With subway fares on the rise and the University’s purchase of The Gallery in Virginia, the administration should work to ensure a Metro student discount. Public transportation discount programs for college students already exist in cities such as Chicago, Atlanta and Cleveland, but D.C. has yet to create one of its own, although is has been an issue since Metro began in the 1970s.
The D.C. Department of Transportation has begun talks with area universities to implement a “U-Pass” that would give District college students unlimited Metro use for a $75 per semester fee tacked onto tuition bills. While this is a good start, the proposal is not in all students’ best interest.
Student Association Executive Vice President Eric Daleo has been one of the only voices for GW students in this important endeavor. Daleo is a member of the D.C. Metro University Student Alliance, a group of students active in area student governments. Their talks with the city have produced the possible unlimited use for $75 per semester system. While this might be a great discount for some students that use the subway frequently, it would be a wasted expense for students that rarely use public transportation. It takes a lot of trips to spend $150 in Metro fares per year – for most students this would not be a discount, but another needless fee.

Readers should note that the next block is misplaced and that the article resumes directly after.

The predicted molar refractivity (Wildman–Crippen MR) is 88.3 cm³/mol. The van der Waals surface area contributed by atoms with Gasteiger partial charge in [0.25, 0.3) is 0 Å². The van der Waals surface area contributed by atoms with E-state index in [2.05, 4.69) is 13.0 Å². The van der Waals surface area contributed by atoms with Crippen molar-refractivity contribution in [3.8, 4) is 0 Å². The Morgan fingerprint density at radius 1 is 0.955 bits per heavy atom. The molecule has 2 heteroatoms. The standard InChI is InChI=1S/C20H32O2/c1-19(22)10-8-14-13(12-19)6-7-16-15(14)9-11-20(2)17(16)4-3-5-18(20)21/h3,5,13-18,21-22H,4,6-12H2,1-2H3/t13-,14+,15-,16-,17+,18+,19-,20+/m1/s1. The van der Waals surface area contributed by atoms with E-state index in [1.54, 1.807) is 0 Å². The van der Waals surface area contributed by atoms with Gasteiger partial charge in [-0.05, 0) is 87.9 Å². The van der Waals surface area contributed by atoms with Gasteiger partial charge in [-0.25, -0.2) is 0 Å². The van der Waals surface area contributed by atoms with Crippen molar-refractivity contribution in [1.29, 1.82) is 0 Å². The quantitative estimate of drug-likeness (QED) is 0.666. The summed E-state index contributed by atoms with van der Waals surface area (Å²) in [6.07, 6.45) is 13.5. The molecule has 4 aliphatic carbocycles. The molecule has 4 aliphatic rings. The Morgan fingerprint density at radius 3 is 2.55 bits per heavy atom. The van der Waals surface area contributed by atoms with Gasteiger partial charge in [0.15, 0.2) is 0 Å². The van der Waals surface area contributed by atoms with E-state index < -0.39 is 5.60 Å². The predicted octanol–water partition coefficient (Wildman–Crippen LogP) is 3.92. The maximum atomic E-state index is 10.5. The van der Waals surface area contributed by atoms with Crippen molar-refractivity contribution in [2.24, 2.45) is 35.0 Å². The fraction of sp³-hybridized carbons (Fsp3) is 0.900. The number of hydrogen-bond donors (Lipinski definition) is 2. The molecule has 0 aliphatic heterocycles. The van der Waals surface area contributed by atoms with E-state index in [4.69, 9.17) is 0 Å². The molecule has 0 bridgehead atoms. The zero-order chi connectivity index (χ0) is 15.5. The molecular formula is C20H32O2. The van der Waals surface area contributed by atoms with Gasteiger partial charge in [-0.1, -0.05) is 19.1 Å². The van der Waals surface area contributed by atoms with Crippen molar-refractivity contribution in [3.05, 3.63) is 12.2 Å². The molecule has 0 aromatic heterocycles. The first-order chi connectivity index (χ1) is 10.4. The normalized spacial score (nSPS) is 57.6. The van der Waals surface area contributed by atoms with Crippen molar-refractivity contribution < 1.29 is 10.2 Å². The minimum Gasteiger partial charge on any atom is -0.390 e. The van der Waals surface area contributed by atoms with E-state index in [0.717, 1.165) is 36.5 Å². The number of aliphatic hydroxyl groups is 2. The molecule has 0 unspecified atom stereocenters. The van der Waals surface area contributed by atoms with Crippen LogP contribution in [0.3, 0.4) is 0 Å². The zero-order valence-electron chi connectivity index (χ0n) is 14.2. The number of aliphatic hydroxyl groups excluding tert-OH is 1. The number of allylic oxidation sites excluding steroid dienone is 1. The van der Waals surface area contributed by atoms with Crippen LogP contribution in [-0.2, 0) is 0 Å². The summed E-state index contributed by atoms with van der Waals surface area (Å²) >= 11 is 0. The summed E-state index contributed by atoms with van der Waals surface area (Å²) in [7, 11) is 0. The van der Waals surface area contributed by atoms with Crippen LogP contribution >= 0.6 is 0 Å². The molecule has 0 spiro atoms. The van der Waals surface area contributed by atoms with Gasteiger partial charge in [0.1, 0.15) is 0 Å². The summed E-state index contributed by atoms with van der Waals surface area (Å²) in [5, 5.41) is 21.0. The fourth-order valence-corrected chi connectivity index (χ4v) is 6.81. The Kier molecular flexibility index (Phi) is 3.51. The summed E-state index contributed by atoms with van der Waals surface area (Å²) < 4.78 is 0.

This should be an optional program, but the city seems to say it must be all or nothing – either every student pays the fee or nobody gets a discount.
The administration should work with the city on students’ behalf. The city is more likely to work out a better deal with administrators than with student groups. A discount would be a great advantage to students living in the new Virginia properties and for their friends who want to visit them.